There is a fight in Hoard of the Dragon Queen that seems to be especially lethal, and I'm not sure if I'm reading it and running it right.

In episode 3 area 3, there's a fight with four Violet Fungi, and a stair trap that will drop a character right into them.

Since they're indistinguishable from the background flora of the cave until they move, there was no indication that the PC was in danger until they attacked. They each have multiattack, so I rolled 4d4, came up with 10 attacks with advantage between the four of them, and managed to kill the level 3 character on turn one, before she could fight back.

Is it meant to be that lethal? How are they a CR of 1/4 each?

  • \$\begingroup\$ Point of order - do you mean kill outright, or reduce to zero hit points? \$\endgroup\$ – Tim Grant Mar 7 '16 at 2:11

I'm not sure if I'm reading it and running it right.

Yes and No.

As written, the fact that there is no clue to the players or the characters that there is something they should be doing is unfair.

Generally, there should be something in the description that tells an astute player that they should look for traps AND/OR the characters should be allowed a passive check; the fact that both are disallowed is nor right IMO. All this does is train the players to search for traps everywhere which just bogs down the game.

I think you may not have played the first round right though. The players are surprised and one of them has "been dumped". Now this is not a fall that causes damage so our hero is not prone (PHB p.182).

The party is surprised, you should then roll for initiative. The odds are extremely good that the monsters will lose because their initiative bonus is appalling! Anyone with a +1 initiative modifier will win more than 75% of the time. If he wins, he loses his first turn and the monsters then attack, if he loses the monsters attack, he loses his first turn and the monsters attack again. However, depending where other party members fell in the initiative they may be able to intervene before the monsters' second attack.

Notwithstanding, I don't understand why the monsters had advantage on their attacks. The fighter is not prone, surprise doesn't give advantage and these particular monsters have no ability that gives advantage; so what am I missing?

Is it meant to be that lethal? How are they a CR of 1/4 each?

Well, there are 4 CR 1/4 monsters - a base XP of 50x4=200 x2 for 3-6 monsters = 400 - a deadly encounter for 3rd level characters.

Deadly. A deadly encounter could be lethal for one or more player characters. Survival often requires good tactics and quick thinking, and the party risks defeat.

So yes, I guess its meant to be this lethal.

  • \$\begingroup\$ @Miniman Yes I do. I don't have access to the hardback but the Adventurer's League version says "dumped" nothing about prone. \$\endgroup\$ – Dale M Mar 6 '16 at 8:50
  • \$\begingroup\$ Fair enough, I must've remembered wrong. \$\endgroup\$ – Miniman Mar 6 '16 at 10:07
  • \$\begingroup\$ @DaleM: Your CR calculation is incorrect; the XP thresholds listed are per character, so for a party of 4 3rd-level adventurers this should be an Easy encounter. \$\endgroup\$ – SirTechSpec May 22 '16 at 13:17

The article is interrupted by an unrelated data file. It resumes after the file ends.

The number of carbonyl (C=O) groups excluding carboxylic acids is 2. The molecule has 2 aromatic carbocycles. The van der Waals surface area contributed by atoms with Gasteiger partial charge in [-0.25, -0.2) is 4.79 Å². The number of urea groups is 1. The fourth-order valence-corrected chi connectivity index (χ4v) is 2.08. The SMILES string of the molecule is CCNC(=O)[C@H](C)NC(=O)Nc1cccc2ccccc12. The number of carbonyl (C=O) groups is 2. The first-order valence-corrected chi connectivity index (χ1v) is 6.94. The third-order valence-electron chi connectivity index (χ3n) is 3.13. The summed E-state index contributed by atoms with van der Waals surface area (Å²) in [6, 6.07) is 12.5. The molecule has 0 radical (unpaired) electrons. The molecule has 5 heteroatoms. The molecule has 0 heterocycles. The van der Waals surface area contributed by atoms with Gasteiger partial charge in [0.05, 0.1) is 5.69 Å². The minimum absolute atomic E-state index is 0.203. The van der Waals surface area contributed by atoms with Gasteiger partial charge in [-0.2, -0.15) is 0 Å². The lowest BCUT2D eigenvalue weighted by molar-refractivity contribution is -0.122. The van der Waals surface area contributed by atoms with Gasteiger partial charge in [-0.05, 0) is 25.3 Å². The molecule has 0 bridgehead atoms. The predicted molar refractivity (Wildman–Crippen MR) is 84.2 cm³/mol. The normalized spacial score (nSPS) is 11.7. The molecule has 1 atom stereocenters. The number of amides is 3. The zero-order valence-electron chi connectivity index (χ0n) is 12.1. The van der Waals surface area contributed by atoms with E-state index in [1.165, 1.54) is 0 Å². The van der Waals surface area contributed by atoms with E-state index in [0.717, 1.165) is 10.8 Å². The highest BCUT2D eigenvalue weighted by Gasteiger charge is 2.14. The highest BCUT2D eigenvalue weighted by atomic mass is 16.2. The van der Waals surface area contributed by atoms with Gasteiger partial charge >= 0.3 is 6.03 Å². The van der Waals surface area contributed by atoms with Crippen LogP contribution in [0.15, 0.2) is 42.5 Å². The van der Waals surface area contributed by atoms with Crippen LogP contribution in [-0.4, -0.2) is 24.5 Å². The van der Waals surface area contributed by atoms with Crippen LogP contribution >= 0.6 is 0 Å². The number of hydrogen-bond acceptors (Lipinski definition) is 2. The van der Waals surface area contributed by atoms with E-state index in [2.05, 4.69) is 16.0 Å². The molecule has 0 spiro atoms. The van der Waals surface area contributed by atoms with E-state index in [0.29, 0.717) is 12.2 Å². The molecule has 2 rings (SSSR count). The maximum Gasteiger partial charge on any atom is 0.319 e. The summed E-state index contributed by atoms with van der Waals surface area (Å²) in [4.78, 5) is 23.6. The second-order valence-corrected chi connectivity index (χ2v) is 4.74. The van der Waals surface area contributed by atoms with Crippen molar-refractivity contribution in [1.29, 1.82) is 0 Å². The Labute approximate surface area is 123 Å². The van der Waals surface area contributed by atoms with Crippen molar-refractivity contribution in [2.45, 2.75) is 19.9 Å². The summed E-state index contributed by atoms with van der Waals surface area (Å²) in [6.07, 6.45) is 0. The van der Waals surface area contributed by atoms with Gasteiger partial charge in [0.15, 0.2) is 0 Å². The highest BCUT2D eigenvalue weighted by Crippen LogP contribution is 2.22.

• \$\begingroup\$ Looking back at this question with more 5e experience under my belt, the biggest mistake I made here was knocking the person prone -- something that "felt right" coming from 3.5 and pathfinder but was absolutely a bad judgement call for 5e. If I remember right, though I don't seem to have mentioned it above, I also was rolling attacks of opportunity from the person trying to get back up, which you don't provoke in 5e for standing from prone. So this was actually the correct answer since it mentions the prone problem. \$\endgroup\$ – Yamikuronue Sep 11 '20 at 22:34

They should be spread out just a bit, but, yes, each gets it's 1d4 attacks at 10'.

Thing is, Either everyone should fall, or only ONE party member should fall...

  • If it's everyone, no one is getting more than 3 attacks, and usually only one, and running through is a suitable defense.
  • If it's just one, a smart party has a tank or two up front. By this point in the adventure, the tank should be level 2 if not 3 or even 4... so 16-30 HP, and should have AC at least 16, possibly up to 20 (20=Plate & Shield, 19= half-plate, dex 14+, and shield).

Also note: to not be targetable after it's moved, the Violet Fungus would need a hide roll. And it's not going to succeed at one. (If it does, tho', it's safe from being attacked.)

The way it's worked out for me has been fighter goes down, initiative is rolled, fighter usually survives 1-2 hits, then disengages and gets out of range.

As for the CR 1/4... HP 18 is base of 1/8. AC should be 13, but is 5, so 3 steps down. No save DC. so, effective Defensive CR is 0. Offensive CR base is 1 for 11.25 per round, but AB+2 is -4 rows, so, down to 1/2. Average the two, 1/4.

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    \$\begingroup\$ It might be worth summarizing the CR calculations - maybe something like "in other words, while they punch above their weight, they make up for it by being really easy to kill". \$\endgroup\$ – Miniman Mar 6 '16 at 2:27
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    \$\begingroup\$ This is a fantastic answer, and has my upvote. I was going to post one of my own but you've already cited everything relevant. The only thing I would add is that from experience, the Hoard of the Dragon Queen adventure is exceedingly deadly for the first three modules or so, and then begins to balance out to a non-psychotic level. So yes, if the DM feels that the threat is extreme, then they are most definitely playing the module correctly. \$\endgroup\$ – Lino Frank Ciaralli Mar 6 '16 at 7:37

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